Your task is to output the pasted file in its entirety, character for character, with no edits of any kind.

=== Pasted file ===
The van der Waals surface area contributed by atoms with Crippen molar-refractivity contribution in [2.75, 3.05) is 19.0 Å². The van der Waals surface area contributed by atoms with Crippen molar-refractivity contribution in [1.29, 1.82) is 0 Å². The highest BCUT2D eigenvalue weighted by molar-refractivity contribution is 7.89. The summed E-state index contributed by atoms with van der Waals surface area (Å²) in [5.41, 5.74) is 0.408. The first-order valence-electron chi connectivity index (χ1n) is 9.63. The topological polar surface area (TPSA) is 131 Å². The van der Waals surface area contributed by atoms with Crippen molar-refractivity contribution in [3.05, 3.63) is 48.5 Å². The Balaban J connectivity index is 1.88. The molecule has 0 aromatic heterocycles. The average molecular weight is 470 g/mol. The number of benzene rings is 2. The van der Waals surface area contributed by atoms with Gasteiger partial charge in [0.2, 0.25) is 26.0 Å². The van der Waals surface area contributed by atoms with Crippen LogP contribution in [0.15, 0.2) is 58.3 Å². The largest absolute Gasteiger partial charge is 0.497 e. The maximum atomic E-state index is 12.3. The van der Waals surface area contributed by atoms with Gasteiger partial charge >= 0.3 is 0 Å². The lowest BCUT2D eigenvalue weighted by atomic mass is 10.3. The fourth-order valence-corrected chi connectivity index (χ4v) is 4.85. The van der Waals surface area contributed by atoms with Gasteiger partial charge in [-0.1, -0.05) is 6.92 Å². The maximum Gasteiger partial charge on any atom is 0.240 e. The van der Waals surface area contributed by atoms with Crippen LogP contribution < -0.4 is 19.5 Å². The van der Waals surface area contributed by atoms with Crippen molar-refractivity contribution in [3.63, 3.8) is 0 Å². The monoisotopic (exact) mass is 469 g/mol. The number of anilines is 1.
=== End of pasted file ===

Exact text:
The van der Waals surface area contributed by atoms with Crippen molar-refractivity contribution in [2.75, 3.05) is 19.0 Å². The van der Waals surface area contributed by atoms with Crippen molar-refractivity contribution in [1.29, 1.82) is 0 Å². The highest BCUT2D eigenvalue weighted by molar-refractivity contribution is 7.89. The summed E-state index contributed by atoms with van der Waals surface area (Å²) in [5.41, 5.74) is 0.408. The first-order valence-electron chi connectivity index (χ1n) is 9.63. The topological polar surface area (TPSA) is 131 Å². The van der Waals surface area contributed by atoms with Crippen molar-refractivity contribution in [3.05, 3.63) is 48.5 Å². The Balaban J connectivity index is 1.88. The molecule has 0 aromatic heterocycles. The average molecular weight is 470 g/mol. The number of benzene rings is 2. The van der Waals surface area contributed by atoms with Gasteiger partial charge in [0.2, 0.25) is 26.0 Å². The van der Waals surface area contributed by atoms with Crippen LogP contribution in [0.15, 0.2) is 58.3 Å². The largest absolute Gasteiger partial charge is 0.497 e. The maximum atomic E-state index is 12.3. The van der Waals surface area contributed by atoms with Gasteiger partial charge >= 0.3 is 0 Å². The lowest BCUT2D eigenvalue weighted by atomic mass is 10.3. The fourth-order valence-corrected chi connectivity index (χ4v) is 4.85. The van der Waals surface area contributed by atoms with Gasteiger partial charge in [-0.1, -0.05) is 6.92 Å². The maximum Gasteiger partial charge on any atom is 0.240 e. The van der Waals surface area contributed by atoms with Crippen LogP contribution < -0.4 is 19.5 Å². The van der Waals surface area contributed by atoms with Crippen molar-refractivity contribution in [3.63, 3.8) is 0 Å². The monoisotopic (exact) mass is 469 g/mol. The number of anilines is 1.